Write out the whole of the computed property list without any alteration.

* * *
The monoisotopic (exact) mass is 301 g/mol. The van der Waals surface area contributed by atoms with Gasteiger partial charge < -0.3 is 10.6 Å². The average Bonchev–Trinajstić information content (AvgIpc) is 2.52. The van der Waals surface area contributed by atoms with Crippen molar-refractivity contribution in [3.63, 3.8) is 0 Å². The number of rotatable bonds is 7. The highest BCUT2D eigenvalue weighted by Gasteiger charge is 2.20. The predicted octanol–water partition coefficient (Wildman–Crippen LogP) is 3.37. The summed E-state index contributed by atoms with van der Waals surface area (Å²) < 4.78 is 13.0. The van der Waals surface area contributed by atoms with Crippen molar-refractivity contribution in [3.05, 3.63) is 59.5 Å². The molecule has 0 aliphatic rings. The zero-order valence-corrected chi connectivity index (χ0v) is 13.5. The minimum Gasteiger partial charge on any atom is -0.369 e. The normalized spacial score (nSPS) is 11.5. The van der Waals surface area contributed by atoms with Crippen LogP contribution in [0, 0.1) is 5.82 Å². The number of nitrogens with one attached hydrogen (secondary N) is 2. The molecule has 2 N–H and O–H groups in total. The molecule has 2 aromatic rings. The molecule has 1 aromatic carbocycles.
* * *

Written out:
The monoisotopic (exact) mass is 301 g/mol. The van der Waals surface area contributed by atoms with Gasteiger partial charge < -0.3 is 10.6 Å². The average Bonchev–Trinajstić information content (AvgIpc) is 2.52. The van der Waals surface area contributed by atoms with Crippen molar-refractivity contribution in [3.63, 3.8) is 0 Å². The number of rotatable bonds is 7. The highest BCUT2D eigenvalue weighted by Gasteiger charge is 2.20. The predicted octanol–water partition coefficient (Wildman–Crippen LogP) is 3.37. The summed E-state index contributed by atoms with van der Waals surface area (Å²) < 4.78 is 13.0. The van der Waals surface area contributed by atoms with Crippen molar-refractivity contribution in [3.05, 3.63) is 59.5 Å². The molecule has 0 aliphatic rings. The zero-order valence-corrected chi connectivity index (χ0v) is 13.5. The minimum Gasteiger partial charge on any atom is -0.369 e. The normalized spacial score (nSPS) is 11.5. The van der Waals surface area contributed by atoms with Crippen LogP contribution in [0, 0.1) is 5.82 Å². The number of nitrogens with one attached hydrogen (secondary N) is 2. The molecule has 2 N–H and O–H groups in total. The molecule has 2 aromatic rings. The molecule has 1 aromatic carbocycles.